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  • Progressive Chess

    Recognized! Recognized Variant of the Month for July 2002. Twelve times per year we will select a Recognized Variant for special consideration. Its web page will be reworked and improved and a connecting link displayed on all of our CV Pages. We hope to encourage CVPhiles to read about, play and explore this featured variant.

    Progressive Chess is perhaps the most widely played of all variants. It is unique in that each player makes one more move-per-turn than his opponent has made: White makes 1 move, black makes 2 moves, white makes 3 moves, and so on. The game quickly reaches a 'critical mass' as each player's move rate continues to grow. Games are intense, and few last for more than seven successive turns.

    Boards and pieces

    Although the Progressive Chess concept can be applied to almost any variant, the game is typically played as a variant of orthodox chess with orthodox board and pieces.


    There are three main variants of Progressive Chess: The rules for each variant are listed below:


    Italian Progressive Chess

    FIDE rules apply, with the following exceptions:

    1. Players alternately make a sequence of moves of increasing number: White makes 1 move, black makes 2 moves, white makes 3 moves, and so on.

    2. Each sequence of moves must be completed. Inability to complete a sequence counts as a 'progressive stalemate' (provided one's King is not in check).

    3. A check can be given only on the last move of a completed sequence.*

    4. A check can be nullified only in the first move of a sequence.

    5. If a check cannot be nullified without checking the enemy King, the game is lost by a 'progressive checkmate'.

    6. En passant capture permitted on the first move of a sequence only.

    7. If neither a Pawn is moved nor a piece is captured in 10 successive sequences, and neither player can show an impending mate, the game is a draw.

    *NOTE: According to D.B. Pritchard, in the Encyclopedia of Chess Variants, a premature check means forfeiture of the game.

    English Progressive Chess

    FIDE rules apply, with the following exceptions:

    1. Players alternately make a sequence of moves of increasing number: White makes 1 move, black makes 2 moves, white makes 3 moves, and so on.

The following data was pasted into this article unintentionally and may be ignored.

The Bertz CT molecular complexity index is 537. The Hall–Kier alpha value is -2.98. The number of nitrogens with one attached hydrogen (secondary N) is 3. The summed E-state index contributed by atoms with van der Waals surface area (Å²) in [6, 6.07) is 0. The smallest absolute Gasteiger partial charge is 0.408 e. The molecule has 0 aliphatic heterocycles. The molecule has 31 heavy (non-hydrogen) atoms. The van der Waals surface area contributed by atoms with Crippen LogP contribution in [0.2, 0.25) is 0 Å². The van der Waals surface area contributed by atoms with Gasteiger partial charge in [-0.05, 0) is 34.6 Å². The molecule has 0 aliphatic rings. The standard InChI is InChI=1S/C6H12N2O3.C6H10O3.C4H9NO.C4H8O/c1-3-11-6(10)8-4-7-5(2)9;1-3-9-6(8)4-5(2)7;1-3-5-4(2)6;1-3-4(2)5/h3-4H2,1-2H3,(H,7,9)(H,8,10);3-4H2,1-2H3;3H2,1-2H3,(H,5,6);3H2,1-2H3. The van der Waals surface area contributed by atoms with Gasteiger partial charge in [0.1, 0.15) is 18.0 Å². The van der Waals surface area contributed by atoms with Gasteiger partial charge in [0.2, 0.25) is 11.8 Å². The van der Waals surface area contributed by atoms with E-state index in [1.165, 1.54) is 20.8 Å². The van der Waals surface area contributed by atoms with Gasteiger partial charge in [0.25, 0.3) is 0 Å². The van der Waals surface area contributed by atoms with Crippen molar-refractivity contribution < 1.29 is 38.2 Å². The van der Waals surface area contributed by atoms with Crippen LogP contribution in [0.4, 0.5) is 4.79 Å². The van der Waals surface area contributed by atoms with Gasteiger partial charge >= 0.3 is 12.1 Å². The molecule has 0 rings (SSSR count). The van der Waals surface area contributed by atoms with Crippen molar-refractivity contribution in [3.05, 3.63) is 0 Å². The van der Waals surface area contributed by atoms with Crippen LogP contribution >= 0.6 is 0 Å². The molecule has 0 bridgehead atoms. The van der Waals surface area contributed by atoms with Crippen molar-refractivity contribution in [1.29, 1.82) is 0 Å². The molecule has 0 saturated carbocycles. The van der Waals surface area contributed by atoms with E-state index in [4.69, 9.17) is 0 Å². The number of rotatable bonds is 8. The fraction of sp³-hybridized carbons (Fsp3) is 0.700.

2. When a player gives check prior to the end of a sequence, he forfeits any remaining moves. His opponent's subsequent turn is not truncated, so the number of moves allowed for any given turn, is only dependent on the turn number.

    3. Pieces move in democratic cycles: Each mobile piece must move once before it can move twice, and each mobile piece must move twice before it can move thrice, and so on.** (If a blocked piece becomes mobile in a later cycle, it may not make 'catch-up' moves.) A just-promoted piece is considered having moved. Castling counts as having moved both King and Rook.

    4. A player may not expose his King to check during a sequence of moves, even if the check is only temporary.

    5. A check must be nullified on the first move of a turn. Failure to do so is checkmate.

    6. En passant capture is not allowed

    7. If a player moves into a stalemate position before completing his turn, the game is a draw.
    **NOTE: Incompleted cycles do not carry over to the next turn. At the beginning of each player's turn, a new cycle begins.

    Scottish Chess

    The rules are the same as those for Italian Progressive Chess, with one important difference:


    It is customary to number the sequences consecutively, according to their length:

    for preferable to...
    1. e2, e41. e2 e4, e7e5 f7f6
    2. e7e5, f7f62. Ng1h3 Bf1e2 Be2h5+,
    3. Ng1h3 Bf, 1e2 Be2h5+3. etc...

    I strongly urge players to adopt this notational system.

    Additional Information

    Italian Progressive Chess

    There are a great number of Italian Progressive Chess tournaments:

    The best players are:


    English Progressive Chess

    This game is played regularly in Italy, USA and Ukraine.

    Best players

    Tony Gardner (USA) and Alessandro Castelli (Italy) co-champion - 1st International Championship.